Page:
• Tim and Dannii

Why saying LayGo is an acceptable way to say LEGOs



Annoyingly Legitimate Syntax And Grammatical Counter Arguments for saying ‘LEGO’.


Since our season of LEGO Masters aired, the ‘LEGO’ vs ‘LayGo’ argument has been topical. But since language is constantly evolving through social conventions, definitions can shift simply by the way people choose to use words. It’s also crazy fun to annoy people and argue over non-sense that no one really cares about. So, I have constructed a few arguments that are completely valid when it comes to the use of the word ‘LEGO’.


A quick Google search tells me there are 60+ words with different pronunciations. So of course, LEGO could have more than one.

LEGO could totally have different pronunciations! The English language is a crazy thing. We have words that have more than one correct way to pronounce them. For example, do you say:

‘Vase’ or ‘vase’? ‘Zebra’ or ‘zebra’? ‘Scone’ or ‘scone’

A quick Google search tells me there are 60+ words with different pronunciations. So of course, LEGO could have more than one.


So, with that in mind, here are three totally acceptable ways to pronounce LEGO: 1. "Lee-go" - Like the word ego. 2. "Ledge-o" - Like the word rego (Registration Abv.) 3. "Lay-go" - Like the Adelaidians, who are 100% phonetically wrong - however, tell that to the words ‘one’, ‘two’ and ‘debt’ which aren’t pronounced the way they are spelt.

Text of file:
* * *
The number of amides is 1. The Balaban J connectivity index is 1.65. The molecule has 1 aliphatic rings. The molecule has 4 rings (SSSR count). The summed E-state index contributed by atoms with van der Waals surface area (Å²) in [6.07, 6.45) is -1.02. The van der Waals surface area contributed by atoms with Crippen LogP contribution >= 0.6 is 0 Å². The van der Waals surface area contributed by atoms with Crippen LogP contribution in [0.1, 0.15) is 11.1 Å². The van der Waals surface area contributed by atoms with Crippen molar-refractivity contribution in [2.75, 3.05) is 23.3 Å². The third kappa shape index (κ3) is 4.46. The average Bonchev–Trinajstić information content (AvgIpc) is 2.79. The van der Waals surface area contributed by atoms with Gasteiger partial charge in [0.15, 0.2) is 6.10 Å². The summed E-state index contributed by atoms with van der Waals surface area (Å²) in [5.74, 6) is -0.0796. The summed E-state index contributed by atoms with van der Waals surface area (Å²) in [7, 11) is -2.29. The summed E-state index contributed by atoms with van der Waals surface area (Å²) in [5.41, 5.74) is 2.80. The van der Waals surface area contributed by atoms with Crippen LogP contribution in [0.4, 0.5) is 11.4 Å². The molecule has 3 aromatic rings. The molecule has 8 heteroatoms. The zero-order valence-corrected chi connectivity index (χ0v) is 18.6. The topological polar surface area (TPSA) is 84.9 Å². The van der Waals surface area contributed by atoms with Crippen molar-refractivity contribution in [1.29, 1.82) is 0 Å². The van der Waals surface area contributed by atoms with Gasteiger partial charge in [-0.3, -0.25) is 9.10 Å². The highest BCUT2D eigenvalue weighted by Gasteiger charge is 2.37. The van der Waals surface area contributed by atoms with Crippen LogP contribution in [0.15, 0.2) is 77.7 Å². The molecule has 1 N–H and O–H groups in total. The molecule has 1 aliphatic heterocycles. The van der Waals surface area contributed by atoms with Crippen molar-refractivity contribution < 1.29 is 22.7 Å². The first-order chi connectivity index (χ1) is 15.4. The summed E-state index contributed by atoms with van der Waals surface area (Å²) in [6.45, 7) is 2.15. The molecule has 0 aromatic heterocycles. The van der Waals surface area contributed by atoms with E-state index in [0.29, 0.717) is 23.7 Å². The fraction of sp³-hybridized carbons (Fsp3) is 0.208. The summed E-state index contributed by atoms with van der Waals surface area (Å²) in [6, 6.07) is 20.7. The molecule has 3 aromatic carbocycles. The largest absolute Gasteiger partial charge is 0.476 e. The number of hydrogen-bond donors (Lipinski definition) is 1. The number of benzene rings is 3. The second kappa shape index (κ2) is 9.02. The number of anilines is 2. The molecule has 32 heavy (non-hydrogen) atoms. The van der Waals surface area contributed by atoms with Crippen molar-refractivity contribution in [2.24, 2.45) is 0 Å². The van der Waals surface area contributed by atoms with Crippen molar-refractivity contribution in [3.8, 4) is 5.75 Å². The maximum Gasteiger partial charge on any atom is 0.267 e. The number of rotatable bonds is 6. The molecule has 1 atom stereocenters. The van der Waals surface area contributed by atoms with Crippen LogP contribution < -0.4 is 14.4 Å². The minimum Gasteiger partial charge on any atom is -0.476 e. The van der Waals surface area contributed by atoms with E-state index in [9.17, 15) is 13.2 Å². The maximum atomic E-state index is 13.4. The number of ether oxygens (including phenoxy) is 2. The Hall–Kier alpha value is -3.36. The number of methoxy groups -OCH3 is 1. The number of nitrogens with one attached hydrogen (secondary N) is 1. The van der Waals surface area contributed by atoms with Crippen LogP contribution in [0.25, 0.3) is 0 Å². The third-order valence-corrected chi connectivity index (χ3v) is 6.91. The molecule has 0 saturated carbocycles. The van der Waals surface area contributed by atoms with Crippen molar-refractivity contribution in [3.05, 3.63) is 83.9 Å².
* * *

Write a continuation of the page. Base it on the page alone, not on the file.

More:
No one actually cares, but it sure is fun to argue about it!

Adding an ‘s’ onto LEGO is highly controversial too. This is due to the fact that it’s a brand name and should always be used as an adjective. However, you could argue that many brands become so popular that they become synonymous with their products. Brands such as Band-aid, Panadol, Bubble Wrap, Chapstick, Frisbee and Google are amongst the brands that have been mistaken for the actual product themselves. Search ‘proprietary eponym’ and see just how commonly this occurs.

So I propose that, if we can ask for ‘Bandaids’, move ‘Dumpsters’ and code ‘Microchips’- which are all brands and not products, LEGOs should be an acceptable way to say LEGO elements in casual conversation.

Overall, this argument has the same nature as the pineapple on pizza argument. No one actually cares, but it sure is fun to argue about it! Personally, I am a fan of “creative arguments” and enjoy antagonising my LEGO-know-it-all, Tim. And this argument is just grazing the surface, wait until I tell you about glue and illegal building techniques!


Please forward any questions or comments to Dannii, details are below.


Follow Tim & Dannii

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@legobuildingwithtimanddannii





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